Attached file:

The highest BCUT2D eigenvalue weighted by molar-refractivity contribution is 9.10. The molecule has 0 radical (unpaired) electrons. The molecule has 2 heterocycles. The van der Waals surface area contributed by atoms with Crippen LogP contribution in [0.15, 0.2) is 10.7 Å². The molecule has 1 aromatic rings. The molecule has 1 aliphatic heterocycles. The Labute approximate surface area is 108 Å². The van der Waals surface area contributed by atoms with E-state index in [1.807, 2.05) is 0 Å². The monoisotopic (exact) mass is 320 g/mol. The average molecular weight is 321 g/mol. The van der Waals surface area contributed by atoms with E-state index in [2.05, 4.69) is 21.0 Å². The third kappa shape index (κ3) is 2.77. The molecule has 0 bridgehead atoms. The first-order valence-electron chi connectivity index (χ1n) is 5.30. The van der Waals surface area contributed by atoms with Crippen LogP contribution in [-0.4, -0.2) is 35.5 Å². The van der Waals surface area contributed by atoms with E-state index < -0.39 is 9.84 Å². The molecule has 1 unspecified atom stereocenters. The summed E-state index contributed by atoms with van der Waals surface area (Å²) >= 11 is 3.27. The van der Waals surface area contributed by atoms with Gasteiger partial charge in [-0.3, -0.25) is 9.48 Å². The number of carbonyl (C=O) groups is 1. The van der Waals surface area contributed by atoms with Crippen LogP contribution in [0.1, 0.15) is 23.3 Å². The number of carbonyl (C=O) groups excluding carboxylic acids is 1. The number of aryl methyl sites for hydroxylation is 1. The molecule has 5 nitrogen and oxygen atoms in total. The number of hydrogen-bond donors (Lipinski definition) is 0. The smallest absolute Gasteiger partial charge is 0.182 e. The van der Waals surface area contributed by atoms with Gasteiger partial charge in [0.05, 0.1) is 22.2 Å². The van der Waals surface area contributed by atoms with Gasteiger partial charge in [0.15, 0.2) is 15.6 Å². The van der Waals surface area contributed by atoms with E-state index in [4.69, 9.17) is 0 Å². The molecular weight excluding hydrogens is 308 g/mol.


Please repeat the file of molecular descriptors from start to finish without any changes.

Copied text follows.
The highest BCUT2D eigenvalue weighted by molar-refractivity contribution is 9.10. The molecule has 0 radical (unpaired) electrons. The molecule has 2 heterocycles. The van der Waals surface area contributed by atoms with Crippen LogP contribution in [0.15, 0.2) is 10.7 Å². The molecule has 1 aromatic rings. The molecule has 1 aliphatic heterocycles. The Labute approximate surface area is 108 Å². The van der Waals surface area contributed by atoms with E-state index in [1.807, 2.05) is 0 Å². The monoisotopic (exact) mass is 320 g/mol. The average molecular weight is 321 g/mol. The van der Waals surface area contributed by atoms with E-state index in [2.05, 4.69) is 21.0 Å². The third kappa shape index (κ3) is 2.77. The molecule has 0 bridgehead atoms. The first-order valence-electron chi connectivity index (χ1n) is 5.30. The van der Waals surface area contributed by atoms with Crippen LogP contribution in [-0.4, -0.2) is 35.5 Å². The van der Waals surface area contributed by atoms with E-state index < -0.39 is 9.84 Å². The molecule has 1 unspecified atom stereocenters. The summed E-state index contributed by atoms with van der Waals surface area (Å²) >= 11 is 3.27. The van der Waals surface area contributed by atoms with Gasteiger partial charge in [-0.3, -0.25) is 9.48 Å². The number of carbonyl (C=O) groups is 1. The van der Waals surface area contributed by atoms with Crippen LogP contribution in [0.1, 0.15) is 23.3 Å². The number of carbonyl (C=O) groups excluding carboxylic acids is 1. The number of aryl methyl sites for hydroxylation is 1. The molecule has 5 nitrogen and oxygen atoms in total. The number of hydrogen-bond donors (Lipinski definition) is 0. The smallest absolute Gasteiger partial charge is 0.182 e. The van der Waals surface area contributed by atoms with Gasteiger partial charge in [0.05, 0.1) is 22.2 Å². The van der Waals surface area contributed by atoms with Gasteiger partial charge in [0.15, 0.2) is 15.6 Å². The van der Waals surface area contributed by atoms with E-state index in [4.69, 9.17) is 0 Å². The molecular weight excluding hydrogens is 308 g/mol.